Studies show that successful reconciliation is possible. In California’s Central Valley, rice farmers cooperate with water managers, scientists, and regulators to provide floodplain habitat on rice fields for juvenile Chinook salmon, creating some of the most successful growing conditions outside of hatcheries.
In the Shasta Valley, The Nature Conservancy demonstrated how to operate a cattle ranch – including diversions for irrigation – while restoring and sustaining Big Springs Creek, the largest and most robust cold-water stream
for juvenile coho salmon in the lower Klamath Basin. Researchers are exploring how flooding fields can promote groundwater recharge while maintaining agricultural activities. These projects show the importance of reconciling land and water use with environmental objectives, as well as their potential for success.
So how do you design a management strategy for a stream system that reconciles ecological and water use objectives?
- Focus on QQST – Quantity, Quality, Space, and Time – to achieve long-term, viable, multi-objective water use.
Water management frameworks should explicitly recognize that realistic potential exists to support multiple and competing water uses (i.e., “co-equal goals”) when a stream exists in a reconciled state. QQST is a guiding principle to this framework that provides a method to efficiently identify competing water demands and develop flexible solutions.
Using the QQST principle, three types of management strategies can be developed to achieve established co-equal goals: interim (or “emergency”), transitional, and long-term measures.
Each management strategy is implemented depending on the condition of the aquatic ecosystem, which can be defined in various stages of degradation, recovery, or reconciliation.
Recent actions by the State to curtail water restrictions during the California’s severest drought conditions, and then ease water restrictions while implementing long-term policies to sustain California’s water resources (e.g., the Sustainable Groundwater Management Act) are good examples of the various types of interim, transitional, and long-term measures that can be used.
As the concepts of co-equal goals and reconciled ecosystems become more widely applied, approaches like QQST can help guide water users, resource managers, and agencies to effective and sustainable water management strategies.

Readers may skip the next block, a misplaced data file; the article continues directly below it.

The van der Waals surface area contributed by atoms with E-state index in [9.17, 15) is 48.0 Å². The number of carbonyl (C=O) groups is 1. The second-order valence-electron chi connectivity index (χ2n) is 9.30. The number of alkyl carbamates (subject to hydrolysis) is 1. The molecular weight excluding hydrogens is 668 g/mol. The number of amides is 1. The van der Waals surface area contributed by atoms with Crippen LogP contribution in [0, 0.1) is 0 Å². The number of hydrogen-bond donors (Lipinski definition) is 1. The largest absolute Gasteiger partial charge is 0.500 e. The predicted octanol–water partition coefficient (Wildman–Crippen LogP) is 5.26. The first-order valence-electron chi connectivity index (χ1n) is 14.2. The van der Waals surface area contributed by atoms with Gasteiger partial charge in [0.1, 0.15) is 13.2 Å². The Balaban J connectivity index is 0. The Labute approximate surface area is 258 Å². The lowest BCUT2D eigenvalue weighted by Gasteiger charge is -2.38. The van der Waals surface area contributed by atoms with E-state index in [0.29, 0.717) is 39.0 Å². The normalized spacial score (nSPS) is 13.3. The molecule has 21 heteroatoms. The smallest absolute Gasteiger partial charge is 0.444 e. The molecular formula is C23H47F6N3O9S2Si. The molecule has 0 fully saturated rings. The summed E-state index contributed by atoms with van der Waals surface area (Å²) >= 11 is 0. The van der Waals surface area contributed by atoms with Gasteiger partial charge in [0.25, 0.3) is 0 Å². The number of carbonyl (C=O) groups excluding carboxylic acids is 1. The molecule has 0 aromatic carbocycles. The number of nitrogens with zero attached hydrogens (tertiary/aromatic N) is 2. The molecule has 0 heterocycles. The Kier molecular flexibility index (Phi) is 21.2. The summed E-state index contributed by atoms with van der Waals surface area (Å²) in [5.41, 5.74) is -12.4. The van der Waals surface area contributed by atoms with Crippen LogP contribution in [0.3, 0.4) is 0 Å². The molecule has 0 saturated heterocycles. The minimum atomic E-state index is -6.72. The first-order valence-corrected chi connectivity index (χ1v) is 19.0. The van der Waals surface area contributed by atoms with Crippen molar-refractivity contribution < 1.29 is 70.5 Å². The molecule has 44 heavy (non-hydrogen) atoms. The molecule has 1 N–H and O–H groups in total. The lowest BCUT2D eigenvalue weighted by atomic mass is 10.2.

Ann Willis is a staff researcher with the Center for Watershed Sciences. Her work focuses on management strategies to balance water resources to achieve co-equal goals of human and environmental water use.
Willis et al. 2013. Water resources management planning: conceptual framework and case study of the Shasta Basin.
Willis et al. 2015. Instream flows: New tools to quantify water quality conditions for returning adult Chinook salmon. Journal of Water Resources Planning and Management.
UC Davis Center for Watershed Sciences. Nigiri Project: Growing Rice and Salmon on a floodway.
Bachand et al. 2015. Capturing El Nino for the underground. California Waterblog.
Yarnell et al. 2015. Functional flows in modified riverscapes: hydrographs, habitats and opportunities. Bioscience.
Allan JD and Castillo MM. 2007. Stream Ecology.
Rosenzweig ML. 2003. Reconciliation ecology and the future of species diversity
Sanderson et al. 2002. The human footprint and the last of the wild
Cosgrove and Rijsberman. 2014. World water vision: making water everybody’s business
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Very nice article Ann. Your “Orchards of walnuts” reminds me that we should be planting more trees along or in the Rivers to add shade and keep the water cooler. Also Deeper rivers and/or pockets of pools along the rivers will help keep the water cooler. Keeping in mind that sediment makes rivers shallower over time so to keep the cold balance strategic deepening (not to increase flow speed but volume of water in river) is one of the best ways to help our friendly fish.